Experts say that word of mouth is the greatest source of influence for newcomers.  I believe that and I know that if we can attract a few and get the wheel rolling, word of mouth will take over.  The challenge is getting to that point.

Here's where you come in.  Think of your route to work or shopping - the direction you turn out of your driveway every day.  Imagine there was a church (or even a business) in the opposite direction that has a lot to offer.  What would it take for that church/business to get your attention?  I really want to hear your ideas.  Email me at alexander.stroud (at) gmail.com.


Opinions on Ordination (Episode 5)

Ministry just isn't attractive to many young adults.  It's hard to get into and there's not much benefit once you're in.  I'm not sure that I believe there are less young adults going into ministry, there's just less young adults going into ministry in many of our denominational churches. 

I'll add this caveat though.  I think ministry is much more available in churches without denominational tags than it is in churches like the UMC.  Let me explain.

I felt called to ministry as a senior in high school.  My senior pastor, though I believe he cared about the youth of the church, was uninvolved in the youth ministry.  Out of respect for the youth minister, he left that work up to her (I'm sure he had plenty to do anyway).  I was fortunate enough to have a youth minister that could relay me back to the pastor and a pastor that was willing to take time for a teenager.

Not every student has that opportunity though.  Sometimes, when a teen has that experience, they might report it to their youth pastor.  Generally, that youth pastor isn't ordained and isn't aware of how ordination works or even what it means.  The discovery process might end there.

Sometimes, the pastor relies solely on the youth pastor to make the important connections with his or her youth and to nurture them into adulthood when the pastor begins to interact with them.  By that point, either the call to ministry has been quieted or alternative options have been made available to the teenager.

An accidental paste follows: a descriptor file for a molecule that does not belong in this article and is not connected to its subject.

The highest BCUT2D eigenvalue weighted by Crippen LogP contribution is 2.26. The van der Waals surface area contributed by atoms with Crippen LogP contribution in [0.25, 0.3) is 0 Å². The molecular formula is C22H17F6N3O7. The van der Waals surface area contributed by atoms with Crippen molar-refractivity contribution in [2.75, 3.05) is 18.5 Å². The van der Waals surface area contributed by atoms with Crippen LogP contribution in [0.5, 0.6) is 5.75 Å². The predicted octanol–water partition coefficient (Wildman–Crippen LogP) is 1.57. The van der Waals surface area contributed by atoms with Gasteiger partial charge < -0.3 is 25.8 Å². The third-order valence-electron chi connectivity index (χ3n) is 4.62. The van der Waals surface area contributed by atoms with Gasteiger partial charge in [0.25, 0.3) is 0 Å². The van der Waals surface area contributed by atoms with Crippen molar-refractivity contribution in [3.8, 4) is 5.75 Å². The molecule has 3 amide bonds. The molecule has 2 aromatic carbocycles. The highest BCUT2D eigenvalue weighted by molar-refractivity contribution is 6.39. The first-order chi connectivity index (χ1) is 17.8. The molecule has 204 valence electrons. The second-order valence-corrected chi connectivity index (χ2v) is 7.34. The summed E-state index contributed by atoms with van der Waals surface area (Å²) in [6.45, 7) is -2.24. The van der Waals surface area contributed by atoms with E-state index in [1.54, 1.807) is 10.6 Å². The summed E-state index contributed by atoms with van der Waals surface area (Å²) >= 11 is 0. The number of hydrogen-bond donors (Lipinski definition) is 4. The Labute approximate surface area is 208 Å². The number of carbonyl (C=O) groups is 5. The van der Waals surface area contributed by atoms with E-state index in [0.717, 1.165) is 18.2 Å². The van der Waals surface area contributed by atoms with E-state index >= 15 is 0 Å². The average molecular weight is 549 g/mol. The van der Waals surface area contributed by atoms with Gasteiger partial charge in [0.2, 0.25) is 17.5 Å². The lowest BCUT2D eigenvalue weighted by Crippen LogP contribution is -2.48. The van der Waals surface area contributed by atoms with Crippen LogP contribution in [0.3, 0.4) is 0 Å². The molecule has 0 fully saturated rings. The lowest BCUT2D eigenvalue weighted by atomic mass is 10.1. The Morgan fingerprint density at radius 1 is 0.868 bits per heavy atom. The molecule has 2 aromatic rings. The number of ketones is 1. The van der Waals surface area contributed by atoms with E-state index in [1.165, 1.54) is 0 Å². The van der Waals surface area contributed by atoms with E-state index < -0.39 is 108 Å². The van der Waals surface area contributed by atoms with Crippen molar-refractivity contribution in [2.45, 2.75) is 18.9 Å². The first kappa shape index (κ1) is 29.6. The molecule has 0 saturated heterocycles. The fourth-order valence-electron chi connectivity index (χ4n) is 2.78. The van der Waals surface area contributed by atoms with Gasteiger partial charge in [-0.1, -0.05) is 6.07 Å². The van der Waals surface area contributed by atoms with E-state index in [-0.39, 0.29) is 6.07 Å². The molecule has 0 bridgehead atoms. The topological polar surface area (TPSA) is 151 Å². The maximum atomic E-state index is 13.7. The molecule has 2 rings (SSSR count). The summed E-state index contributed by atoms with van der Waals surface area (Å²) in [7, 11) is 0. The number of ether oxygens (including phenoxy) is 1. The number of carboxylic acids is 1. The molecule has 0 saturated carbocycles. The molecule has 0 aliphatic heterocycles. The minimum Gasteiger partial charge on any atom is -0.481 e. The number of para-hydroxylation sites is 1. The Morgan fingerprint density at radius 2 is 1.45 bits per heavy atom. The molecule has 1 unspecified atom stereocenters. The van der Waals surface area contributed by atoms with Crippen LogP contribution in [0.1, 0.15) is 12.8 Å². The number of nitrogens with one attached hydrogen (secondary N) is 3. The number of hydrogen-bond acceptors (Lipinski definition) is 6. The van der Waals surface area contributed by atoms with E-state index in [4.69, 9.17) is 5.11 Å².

My Annual Conference has done a good job in recent years to make exploration of ministry easier for candidates and also for their pastors.  These are things I would have benefitted from as a teen and things that I can see benefitting others.  What are some ways we can improve these ministries?

Thoughts?  Comments?  alexander.stroud (at) gmail.com


Opinions on Ordination (Episode 4)

Why should a young adult choose to be a minister in the United Methodist Church.  The fact in these times is that they just aren't.  There's good job security, excellent resources for ministry, and wonderful levels of accountability and support to make us each better - but it doesn't seem to be enough.

Problem number one seems to be with the extensive process candidates for ministry have to endure to achieve credentialing in the UMC.  The process eliminates the possibility for anyone to be ordained until at least their late 20's.  That's a long time for someone that is supposed to be in the real world to have to wait to be official and free to be the minister they believe God has called them to be.

For me, the process looked like this:

  • 1998 (18 years old) - Felt a call to ministry, talked to my pastor and my district superintendent.  Submitted my information to the district office to be on record as asking about ministry.  Graduated high school, left for college.  Spent the next four years working with a mentor in ministry.
  • 2002 - Graduated from college with a 4-year bachelors degree.  Began a masters program at a school of theology and also took a part time job as a youth minister.  That fall, I was declared as a candidate for ministry by the church I was working in.